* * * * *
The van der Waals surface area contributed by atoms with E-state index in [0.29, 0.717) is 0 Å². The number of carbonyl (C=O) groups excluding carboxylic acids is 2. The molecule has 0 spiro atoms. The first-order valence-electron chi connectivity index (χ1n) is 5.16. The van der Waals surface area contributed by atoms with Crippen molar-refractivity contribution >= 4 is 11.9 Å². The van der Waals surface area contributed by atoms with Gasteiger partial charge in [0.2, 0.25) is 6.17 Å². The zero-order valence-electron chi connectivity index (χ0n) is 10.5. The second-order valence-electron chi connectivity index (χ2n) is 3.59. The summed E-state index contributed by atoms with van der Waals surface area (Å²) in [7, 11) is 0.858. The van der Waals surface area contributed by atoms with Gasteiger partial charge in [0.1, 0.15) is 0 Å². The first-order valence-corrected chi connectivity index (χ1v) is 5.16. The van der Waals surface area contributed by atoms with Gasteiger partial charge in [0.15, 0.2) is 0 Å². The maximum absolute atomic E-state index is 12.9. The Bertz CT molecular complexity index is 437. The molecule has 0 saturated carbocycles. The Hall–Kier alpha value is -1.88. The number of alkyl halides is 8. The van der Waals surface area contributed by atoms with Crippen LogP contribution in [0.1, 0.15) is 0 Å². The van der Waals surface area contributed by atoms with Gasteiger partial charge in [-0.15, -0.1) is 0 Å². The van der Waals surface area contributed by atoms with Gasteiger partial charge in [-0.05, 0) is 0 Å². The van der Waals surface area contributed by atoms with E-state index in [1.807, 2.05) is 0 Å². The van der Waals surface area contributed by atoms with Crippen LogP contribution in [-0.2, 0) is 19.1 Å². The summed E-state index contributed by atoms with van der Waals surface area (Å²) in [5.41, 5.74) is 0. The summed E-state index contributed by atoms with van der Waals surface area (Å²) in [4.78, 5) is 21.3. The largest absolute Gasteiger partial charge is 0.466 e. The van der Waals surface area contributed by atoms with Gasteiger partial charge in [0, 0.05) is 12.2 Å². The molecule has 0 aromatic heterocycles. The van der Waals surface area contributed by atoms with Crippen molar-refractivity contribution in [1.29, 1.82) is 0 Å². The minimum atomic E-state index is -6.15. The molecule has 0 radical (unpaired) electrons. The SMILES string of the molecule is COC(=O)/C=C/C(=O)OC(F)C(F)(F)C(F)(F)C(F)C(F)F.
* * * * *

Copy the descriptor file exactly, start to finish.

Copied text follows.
The van der Waals surface area contributed by atoms with E-state index in [0.29, 0.717) is 0 Å². The number of carbonyl (C=O) groups excluding carboxylic acids is 2. The molecule has 0 spiro atoms. The first-order valence-electron chi connectivity index (χ1n) is 5.16. The van der Waals surface area contributed by atoms with Crippen molar-refractivity contribution >= 4 is 11.9 Å². The van der Waals surface area contributed by atoms with Gasteiger partial charge in [0.2, 0.25) is 6.17 Å². The zero-order valence-electron chi connectivity index (χ0n) is 10.5. The second-order valence-electron chi connectivity index (χ2n) is 3.59. The summed E-state index contributed by atoms with van der Waals surface area (Å²) in [7, 11) is 0.858. The van der Waals surface area contributed by atoms with Gasteiger partial charge in [0.1, 0.15) is 0 Å². The first-order valence-corrected chi connectivity index (χ1v) is 5.16. The van der Waals surface area contributed by atoms with Gasteiger partial charge in [0.15, 0.2) is 0 Å². The maximum absolute atomic E-state index is 12.9. The Bertz CT molecular complexity index is 437. The molecule has 0 saturated carbocycles. The Hall–Kier alpha value is -1.88. The number of alkyl halides is 8. The van der Waals surface area contributed by atoms with Crippen LogP contribution in [0.1, 0.15) is 0 Å². The van der Waals surface area contributed by atoms with Gasteiger partial charge in [-0.15, -0.1) is 0 Å². The van der Waals surface area contributed by atoms with Gasteiger partial charge in [-0.05, 0) is 0 Å². The van der Waals surface area contributed by atoms with E-state index in [1.807, 2.05) is 0 Å². The van der Waals surface area contributed by atoms with Crippen LogP contribution in [-0.2, 0) is 19.1 Å². The summed E-state index contributed by atoms with van der Waals surface area (Å²) in [5.41, 5.74) is 0. The summed E-state index contributed by atoms with van der Waals surface area (Å²) in [4.78, 5) is 21.3. The largest absolute Gasteiger partial charge is 0.466 e. The van der Waals surface area contributed by atoms with Gasteiger partial charge in [0, 0.05) is 12.2 Å². The molecule has 0 aromatic heterocycles. The van der Waals surface area contributed by atoms with Crippen molar-refractivity contribution in [1.29, 1.82) is 0 Å². The minimum atomic E-state index is -6.15. The molecule has 0 radical (unpaired) electrons. The SMILES string of the molecule is COC(=O)/C=C/C(=O)OC(F)C(F)(F)C(F)(F)C(F)C(F)F.